Turkish court has issued an arrest warrant for four prosecutors and a former gendarmerie commander on charges of “spying” for unauthorized interception of aid trucks that belonged to the National Intelligence Agency (MIT) in January, while one of the prosecutors - Suleyman Bagriyanik - was arrested on Wednesday night.
The Second Heavy Penal Court of Tarsus ruled to arrest five suspects including four prosecutors and a gendarmerie commander over the incident.
The Supreme Board of Judges and Prosecutors (HSYK) is in charge of conducting the investigation.
The Former Tarsus chief prosecutor was taken into custody from his home in Antalya and transferred to Tarsus.
Other suspects that the court issued arrest warrants for included public prosecutors Aziz takcı and Ahmet Karaca - who are accused of being involved in the interception of the trucks - as well as former provincial gendarmerie commander of Adana, Ozkan Cokay.
The suspects are accused of “attempting to overthrow the government of the Turkish Republic by use of force and violence.” The indictment calls for aggravated life imprisonment for the suspects.
The interception of the trucks took place at a time when an attempted judicial coup was allegedly carried out against the governing Justice and Development Party (AK Party) between December 17-25 by followers of the Gulen Movement, led by US-based Turkish preacher Fethullah Gulen.
The suspects accused of involvement in the interruption of the MIT aid trucks are alleged to also be members of the Gulen Movement.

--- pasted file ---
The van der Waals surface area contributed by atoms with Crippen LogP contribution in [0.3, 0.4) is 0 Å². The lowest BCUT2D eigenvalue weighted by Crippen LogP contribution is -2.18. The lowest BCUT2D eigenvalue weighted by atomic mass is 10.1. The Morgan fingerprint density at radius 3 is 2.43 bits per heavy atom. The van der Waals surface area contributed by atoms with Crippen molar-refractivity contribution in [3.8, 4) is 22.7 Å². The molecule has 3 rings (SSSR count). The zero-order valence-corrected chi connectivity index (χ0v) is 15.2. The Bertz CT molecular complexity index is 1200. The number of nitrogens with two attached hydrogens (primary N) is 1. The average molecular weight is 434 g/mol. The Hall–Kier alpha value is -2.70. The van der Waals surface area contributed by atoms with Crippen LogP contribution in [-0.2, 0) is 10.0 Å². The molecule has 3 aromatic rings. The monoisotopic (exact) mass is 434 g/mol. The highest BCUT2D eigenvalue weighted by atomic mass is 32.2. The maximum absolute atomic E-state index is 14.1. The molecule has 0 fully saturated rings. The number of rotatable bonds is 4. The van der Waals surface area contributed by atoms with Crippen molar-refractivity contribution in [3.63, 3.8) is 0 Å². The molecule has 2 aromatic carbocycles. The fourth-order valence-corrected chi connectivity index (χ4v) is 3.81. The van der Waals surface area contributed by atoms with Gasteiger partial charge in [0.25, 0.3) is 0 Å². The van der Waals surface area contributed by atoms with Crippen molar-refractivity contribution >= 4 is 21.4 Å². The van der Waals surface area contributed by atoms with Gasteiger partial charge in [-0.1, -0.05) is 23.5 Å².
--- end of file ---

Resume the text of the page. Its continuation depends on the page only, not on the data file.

Members of the movement are accused of infiltrating state institutions including the judiciary, police force and bureaucracy, and forming an inner circle inside the government labeled as the “parallel state.”
The charge asks for aggravated life imprisonment for suspects.
Seventeen military personnel were arrested in April for involvement in the incidents.
The Adana Chief Public Prosecutor's Office, which filed the case, had said, “ information that should have been secret was revealed and attained with the intent of political and military spying.”
The lawyers of the suspects had demanded the gendarmerie be tried by a military court. However, the Supreme Military Court of Appeals refused the case, saying “since the incident took place when the gendarmes were under judicial duty, the case must be tried in a civilian court.”